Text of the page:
Nashville-Davidson, Tennessee 2021-04-10 06:00:00 –
Nashville, TN (WKRN) — Did you develop a strange taste and smell that won’t shake? You are not alone.
As COVID-19 continues to disrupt our lives, we are learning more and more about its protracted effects.
An online search for these symptoms may often point to dental problems, a condition where doctors and the Vanderbilt University Medical Center are seeing more as patients recover from COVID-19.
“The majority of people infected with COVID-19 will lose at least part of their sense of smell,” said Dr. Justin Turner, director of the Vanderbild Taste and Smell Clinic. “Some people recover very quickly, others much slower.”
Dr. Turner said most will recover from COVID-19 within 6-8 weeks, Side effects can hurt you, even if you think it’s clear..
“There is a subgroup of individuals who will continue to have olfactory dysfunction,” Dr. Turner said. “And I think a significant proportion of them, perhaps about 20-25%, are experiencing phosmia, or perhaps more generally parosmia.”
From laundry detergent to trash cans to raw meat, people all over the world are experiencing strange tastes and odors that cannot be shaken.
“Phantosmia usually smells something that isn’t there, but for example, parosmia, another type of dysosmia, smells something like a flower, which is very It smells something different.
Currently, more than 30 million COVID cases have been recorded in the United States, a small percentage of this condition. Potentially affects millions of people..
Dr. Turner explained the damage that the virus can do to your senses.
“At least the cause of olfactory loss in COVID-19 is that the virus itself is toxic to some supporting cells that provide nutrition and support to the actual olfactory neurons that signal the brain from odorants. It is believed that there is. ”
According to Dr. Turner, damage to these neurons prevents the sense of smell from being transmitted to the brain.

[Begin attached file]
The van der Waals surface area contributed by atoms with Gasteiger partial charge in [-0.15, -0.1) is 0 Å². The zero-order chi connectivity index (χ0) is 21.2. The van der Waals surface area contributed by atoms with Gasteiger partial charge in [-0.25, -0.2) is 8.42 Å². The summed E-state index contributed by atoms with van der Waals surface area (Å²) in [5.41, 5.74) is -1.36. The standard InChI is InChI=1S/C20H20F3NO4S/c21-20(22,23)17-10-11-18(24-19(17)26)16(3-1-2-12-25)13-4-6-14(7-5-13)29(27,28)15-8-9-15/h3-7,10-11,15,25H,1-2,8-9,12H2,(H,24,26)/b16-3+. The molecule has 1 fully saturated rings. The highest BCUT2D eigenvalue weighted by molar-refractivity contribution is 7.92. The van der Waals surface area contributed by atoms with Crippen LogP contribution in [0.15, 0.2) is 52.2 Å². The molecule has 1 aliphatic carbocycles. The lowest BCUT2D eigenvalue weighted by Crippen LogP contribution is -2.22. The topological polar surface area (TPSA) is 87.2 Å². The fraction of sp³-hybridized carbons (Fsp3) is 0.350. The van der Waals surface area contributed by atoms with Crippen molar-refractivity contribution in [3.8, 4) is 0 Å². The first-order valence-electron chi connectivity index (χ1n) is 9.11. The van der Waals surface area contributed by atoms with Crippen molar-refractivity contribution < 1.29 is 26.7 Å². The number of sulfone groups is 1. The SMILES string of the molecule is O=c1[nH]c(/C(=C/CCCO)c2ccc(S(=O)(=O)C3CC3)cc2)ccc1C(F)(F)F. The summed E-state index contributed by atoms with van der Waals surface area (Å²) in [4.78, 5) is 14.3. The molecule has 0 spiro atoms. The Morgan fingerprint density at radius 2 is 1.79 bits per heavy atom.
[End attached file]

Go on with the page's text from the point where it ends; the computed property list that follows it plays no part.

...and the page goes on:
“But fortunately, there is this layer called basal cells that can regenerate into new, functioning olfactory neurons over time,” Dr. Turner said.
The repair and regeneration process can take months and may not be complete once the sensation returns.
“And when they play, they don’t automatically make their connections, they have to find their way to the right place in a kind of brain. Often it’s these It’s the cause of some of the dysplasias in the world. Just receiving the signal, the signal is being transmitted, but it doesn’t always go to the right place, “Dr. Turner said. I will.
Imagine the sensation of delivering a message to your brain that conveys the smell. However, the odor it conveys to your brain may differ from what you are actually experiencing. Same as delivering the correct signal, but delivering to the wrong door.
But unfortunately, this taste and odor damage is permanent to some. If it doesn’t recover within a year, Dr. Turner said no further recovery is likely.
“I think this will be a bit of a public health problem in the future because of these numbers. Certain subsets of these individuals probably have a permanent loss of odor that needs to be taken precautions. I know that. A future to protect yourself from smoke, gas smoke, rotten smoke, and other odorless things, “Dr. Turner said.
There is no known cure for phantosmia, Researchers are currently studying essential oil therapies.. Although no consensus has yet been reached from the scientific community, Dr. Turner said oil is promising and the tool used by Vanderbilt’s Taste and Smell Clinic for patients.
You can find many “olfactory training” kits online. This is usually a combination of several different oils that help stimulate sensory regeneration.
Is your sense of smell still distorted after COVID? Here’s why Source link Is your sense of smell still distorted after COVID? Here’s why